Nakia Creek fire grows to just under 1800 acres

Nakia Creek fire evacuation zones as of October 17, 2022. Image courtesy of the Clark Regional Emergency Services Agency.
Nakia Creek fire evacuation zones as of October 17, 2022. Image courtesy of the Clark Regional Emergency Services Agency.



Firefighting crews continue to build containment lines on the Nakia Creek fire, burning in southwestern Washington in Clark County.

More than 28,000 homes in Clark County are still under level three, or go now, evacuation orders, which haven’t changed since Monday.

Moisture in the mornings has helped firefighters limit the blaze’s growth, said Natalie Weber, public information officer for the Oregon Department of Forestry Incident Management Team Two. 

“Our first priority right now is containment. We want to keep this fire as small as possible,” Weber said. “The first thing we need to do is build that perimeter around it to keep it at that size.”

The fire has grown to just under 1,800 acres, which Weber said was expected as crews work to establish containment lines.

Fire activity crept along yesterday, Weber said. Moreover, crews didn’t see running fires, which Weber said is a good thing.

However, the steep terrain could cause debris to fall on firefighters working downhill. Crews are taking precautions with these new hazards, Weber said.

In addition to the Clark County homes under go now evacuation orders, incarcerated people at the Larch Mountain Correctional Facility, which can house up to 240 men, were evacuated on Sunday to alternative Washington Department of Corrections facilities, according to the department’s website.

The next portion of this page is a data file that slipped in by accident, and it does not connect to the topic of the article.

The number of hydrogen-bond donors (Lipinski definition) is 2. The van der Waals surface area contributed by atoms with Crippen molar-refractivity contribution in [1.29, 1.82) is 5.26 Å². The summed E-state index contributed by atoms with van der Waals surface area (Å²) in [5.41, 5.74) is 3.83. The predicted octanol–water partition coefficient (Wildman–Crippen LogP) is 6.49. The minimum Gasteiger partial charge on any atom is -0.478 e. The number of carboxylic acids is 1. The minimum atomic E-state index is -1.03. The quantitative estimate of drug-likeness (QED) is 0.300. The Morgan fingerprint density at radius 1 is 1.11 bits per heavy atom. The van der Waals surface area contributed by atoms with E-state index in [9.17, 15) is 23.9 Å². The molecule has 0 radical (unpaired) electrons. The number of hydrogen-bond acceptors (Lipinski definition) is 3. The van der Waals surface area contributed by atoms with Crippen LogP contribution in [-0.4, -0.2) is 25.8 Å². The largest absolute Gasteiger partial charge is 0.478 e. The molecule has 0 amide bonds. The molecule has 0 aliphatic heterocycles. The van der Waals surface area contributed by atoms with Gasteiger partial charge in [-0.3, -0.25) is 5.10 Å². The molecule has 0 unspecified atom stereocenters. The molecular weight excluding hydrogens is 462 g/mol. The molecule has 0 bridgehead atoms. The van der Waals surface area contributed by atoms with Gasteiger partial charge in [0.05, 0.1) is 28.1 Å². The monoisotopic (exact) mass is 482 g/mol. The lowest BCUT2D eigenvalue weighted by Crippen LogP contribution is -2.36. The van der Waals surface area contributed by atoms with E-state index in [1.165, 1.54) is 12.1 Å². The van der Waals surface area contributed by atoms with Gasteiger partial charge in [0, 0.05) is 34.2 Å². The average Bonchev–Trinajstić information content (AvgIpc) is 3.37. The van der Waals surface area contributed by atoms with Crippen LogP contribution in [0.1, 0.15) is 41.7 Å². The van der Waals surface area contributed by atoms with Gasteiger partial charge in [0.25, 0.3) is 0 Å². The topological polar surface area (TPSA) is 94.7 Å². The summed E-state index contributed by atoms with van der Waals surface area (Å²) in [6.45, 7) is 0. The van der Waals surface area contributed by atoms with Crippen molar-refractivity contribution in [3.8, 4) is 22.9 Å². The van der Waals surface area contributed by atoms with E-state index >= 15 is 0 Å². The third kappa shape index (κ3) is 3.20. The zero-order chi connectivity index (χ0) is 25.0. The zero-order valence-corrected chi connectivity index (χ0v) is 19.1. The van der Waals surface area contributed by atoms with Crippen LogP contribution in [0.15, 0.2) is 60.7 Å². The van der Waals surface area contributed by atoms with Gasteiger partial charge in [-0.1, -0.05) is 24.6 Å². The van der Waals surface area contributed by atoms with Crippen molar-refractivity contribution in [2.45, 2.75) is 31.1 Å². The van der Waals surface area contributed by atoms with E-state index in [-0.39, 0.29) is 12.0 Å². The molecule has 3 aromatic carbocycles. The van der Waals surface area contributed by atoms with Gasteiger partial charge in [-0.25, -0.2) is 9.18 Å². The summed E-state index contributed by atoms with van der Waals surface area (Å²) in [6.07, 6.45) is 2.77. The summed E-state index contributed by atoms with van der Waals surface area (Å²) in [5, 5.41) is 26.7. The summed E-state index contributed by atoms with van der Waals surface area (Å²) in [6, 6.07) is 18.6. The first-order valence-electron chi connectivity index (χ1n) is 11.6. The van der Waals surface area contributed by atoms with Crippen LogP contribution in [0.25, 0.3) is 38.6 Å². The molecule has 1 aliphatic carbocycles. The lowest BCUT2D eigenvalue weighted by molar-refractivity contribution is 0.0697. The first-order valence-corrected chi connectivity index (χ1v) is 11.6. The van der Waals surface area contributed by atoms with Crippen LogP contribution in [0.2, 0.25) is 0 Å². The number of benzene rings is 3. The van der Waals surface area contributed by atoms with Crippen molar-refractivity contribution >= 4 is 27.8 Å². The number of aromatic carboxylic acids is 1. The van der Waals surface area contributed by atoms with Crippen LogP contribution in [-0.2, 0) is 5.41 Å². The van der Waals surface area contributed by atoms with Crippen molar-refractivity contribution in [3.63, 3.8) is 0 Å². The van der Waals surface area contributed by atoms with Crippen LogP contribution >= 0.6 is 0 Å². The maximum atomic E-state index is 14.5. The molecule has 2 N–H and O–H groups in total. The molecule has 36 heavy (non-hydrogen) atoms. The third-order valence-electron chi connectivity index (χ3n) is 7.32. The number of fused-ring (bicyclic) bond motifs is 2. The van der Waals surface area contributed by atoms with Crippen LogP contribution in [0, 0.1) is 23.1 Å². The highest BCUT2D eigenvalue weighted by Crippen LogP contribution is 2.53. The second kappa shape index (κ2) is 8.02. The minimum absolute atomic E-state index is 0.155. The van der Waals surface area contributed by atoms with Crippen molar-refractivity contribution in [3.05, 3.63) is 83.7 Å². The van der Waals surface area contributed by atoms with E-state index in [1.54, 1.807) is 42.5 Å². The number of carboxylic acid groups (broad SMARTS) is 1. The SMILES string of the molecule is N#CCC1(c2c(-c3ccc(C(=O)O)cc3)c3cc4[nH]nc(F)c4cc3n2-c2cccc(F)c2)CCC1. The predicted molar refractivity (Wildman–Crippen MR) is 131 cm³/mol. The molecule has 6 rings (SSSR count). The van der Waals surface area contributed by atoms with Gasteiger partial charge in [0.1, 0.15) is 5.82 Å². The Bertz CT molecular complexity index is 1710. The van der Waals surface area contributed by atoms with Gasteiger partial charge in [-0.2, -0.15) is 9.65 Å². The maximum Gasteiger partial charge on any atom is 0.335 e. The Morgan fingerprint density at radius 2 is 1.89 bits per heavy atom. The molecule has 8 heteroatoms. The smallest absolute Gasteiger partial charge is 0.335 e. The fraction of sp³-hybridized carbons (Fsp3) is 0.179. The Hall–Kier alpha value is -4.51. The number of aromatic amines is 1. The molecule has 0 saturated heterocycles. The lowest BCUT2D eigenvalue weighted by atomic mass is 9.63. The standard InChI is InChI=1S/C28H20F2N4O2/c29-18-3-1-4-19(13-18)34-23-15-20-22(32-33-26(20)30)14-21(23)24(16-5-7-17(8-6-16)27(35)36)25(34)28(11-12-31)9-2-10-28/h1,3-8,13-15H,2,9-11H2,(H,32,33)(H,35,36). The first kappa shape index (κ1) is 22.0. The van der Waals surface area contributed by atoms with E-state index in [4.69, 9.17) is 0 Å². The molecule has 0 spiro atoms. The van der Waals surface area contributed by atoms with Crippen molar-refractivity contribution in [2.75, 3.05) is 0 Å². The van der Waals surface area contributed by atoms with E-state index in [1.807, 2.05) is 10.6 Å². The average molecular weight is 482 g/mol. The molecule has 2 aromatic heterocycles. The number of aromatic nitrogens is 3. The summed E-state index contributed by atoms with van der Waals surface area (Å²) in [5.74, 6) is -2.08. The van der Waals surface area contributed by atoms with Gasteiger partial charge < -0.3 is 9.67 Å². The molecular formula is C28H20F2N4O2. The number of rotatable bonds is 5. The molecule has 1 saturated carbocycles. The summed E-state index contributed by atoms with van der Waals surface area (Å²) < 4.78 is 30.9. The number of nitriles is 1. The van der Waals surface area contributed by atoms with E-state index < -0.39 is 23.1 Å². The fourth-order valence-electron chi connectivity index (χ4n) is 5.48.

Staff at the facility worked with the Clark Regional Emergency Services Agency and Clark County to get everyone to safety on Sunday, said Rachel Ericson, deputy director of communications with the Washington State Department of Corrections. 

“The Larch Correction Center is still currently, and was being impacted by the nearby Nakia Creek wildfire in Clark County,” Ericson said. “Incarcerated individuals from Larch Correction Center have since been safely evacuated to temporary alternate housing.”

Until the county’s emergency services agency says it is safe to return, Ericson said incarcerated people will stay in alternative facilities. Family members were notified of the evacuation, Ericson said. 

As fire fighting continues, crews hope they’ll get some help from Mother Nature later in the week, Weber said.

“We do have some rain in the forecast, which is expected to come in Friday night,” Weber said. “That will be a huge help to firefighters.”